Ashrita Johnson is a bachelors in Arts and Psychology from the University of Mumbai, and a Masters of Arts in Teacher Leadership from the University of Northern Iowa. So powered with a background in education and psychology and a passion for technology, Ashrita began working in elementary education, twelve years ago. She is an Apple Distinguished Educator and currently teaches at the American School of Bombay, where she works with six year olds. With her new baby, and the global pandemic, she is finding ways to make play happen at home for her one year old. She shares these invitations to play and the research behind them on her Instagram page makingplayhappen that she started during the lock-down to support families during these difficult times.
This is a two-part interview, where we will also cover on Positive Language for babies to set them up for success. For now, excerpts from the first part:
1)There are various approaches to learning when it comes to kids. What approach do you, as an early years educator, recommended?
When it comes to choosing a school, parents are often harrowed about which approach/ board to choose. There’s no one approach that fits all children but we know children learn best by doing. They learn by using all their senses. When it comes to young children, we want to pick a school that focuses on developing the soft skills instead of the academic rigor. We want our children to be inquirers and love learning. So it’s crucial to pick a school that encourages children to ask questions, provides opportunities to express themselves in different ways and fosters creativity. At such a young age, parents and teachers must work in partnership to bring out the best in a child. Look for a school that allows parents to volunteer frequently. A school might call itself many things, but instead of going by the name, delve deeper to find out what the school truly has to offer. We want our children to be open minded and embrace different cultures. They learn this best at school. Talk with the teachers, find out more about the approaches to learning, take a tour of the learning space while children are in it and see if it’s a good fit for your child.
2) What are the five things parents must absolutely invest in for their babies?
The number one and most important thing parents must invest in their children is their time. Nothing you buy can beat the time you spend with them. A lot of learning happens from conversations, singing together, cooking or having a family meal.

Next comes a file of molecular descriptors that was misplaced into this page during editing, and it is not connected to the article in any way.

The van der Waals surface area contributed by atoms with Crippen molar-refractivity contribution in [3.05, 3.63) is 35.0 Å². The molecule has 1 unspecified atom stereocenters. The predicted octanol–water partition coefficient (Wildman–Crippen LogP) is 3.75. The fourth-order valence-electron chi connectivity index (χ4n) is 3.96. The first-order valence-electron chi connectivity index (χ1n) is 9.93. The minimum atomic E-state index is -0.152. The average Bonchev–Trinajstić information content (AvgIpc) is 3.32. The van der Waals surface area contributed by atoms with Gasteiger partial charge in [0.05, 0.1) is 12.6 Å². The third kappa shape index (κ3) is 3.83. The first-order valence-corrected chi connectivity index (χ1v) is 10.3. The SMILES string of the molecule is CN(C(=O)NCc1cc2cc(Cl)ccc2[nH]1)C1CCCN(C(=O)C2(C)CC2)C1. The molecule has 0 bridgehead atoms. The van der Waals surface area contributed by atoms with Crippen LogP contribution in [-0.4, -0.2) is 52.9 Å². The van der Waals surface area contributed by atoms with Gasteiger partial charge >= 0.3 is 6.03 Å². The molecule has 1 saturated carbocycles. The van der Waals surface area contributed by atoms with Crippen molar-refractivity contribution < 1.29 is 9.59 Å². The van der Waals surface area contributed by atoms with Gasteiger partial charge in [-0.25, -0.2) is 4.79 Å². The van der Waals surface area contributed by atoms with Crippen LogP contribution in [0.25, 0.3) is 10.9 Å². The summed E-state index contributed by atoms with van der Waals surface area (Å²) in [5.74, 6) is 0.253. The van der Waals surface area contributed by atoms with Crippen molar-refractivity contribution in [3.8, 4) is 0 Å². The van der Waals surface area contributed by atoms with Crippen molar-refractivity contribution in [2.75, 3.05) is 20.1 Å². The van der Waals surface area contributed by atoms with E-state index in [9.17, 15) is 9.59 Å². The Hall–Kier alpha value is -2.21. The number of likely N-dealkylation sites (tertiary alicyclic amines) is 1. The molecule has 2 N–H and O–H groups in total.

- Space: It could be a separate room, a part of your bedroom or a corner in the living room. It’s crucial for children to have their designated space. Invest in a play mat to demarcate the space (I swear by the neutral colored foam puzzle tiles), an accessible shelf for toys in rotation, book shelf and storage baskets. This will not only make your child independent but also teach them to care for their space, put things back where they belong and show responsibility towards their things.
- Gross motor: With children being cooped up in their homes, it’s essential to provide them with opportunities to develop their gross motor skills. Whether a slide, a balance bike or a rock climbing wall. It depends on what you have the space for. My personal favorite is the climbing triangle which is open ended and has limitless possibilities and the alpine climber. Albeit expensive, they can be used in different ways for several years so work out to be more cost effective in the long run. You can use it as a play gym, crawl tunnel and teepee too!
- Blocks: Depending on the age of your child, invest in good quality wooden blocks. You can choose from sensory blocks, rainbow blocks, mirror blocks or even building blocks which are open ended and can be used in a variety of ways, demanding your child to be curious and creative. If your child is older, magnatiles and marble runs are a must have. Young children can watch you build and include the structure in their play (or simply destroy it), while older children can use their creativity to build independently, making them a good investment that can be used from 0 to 6 years.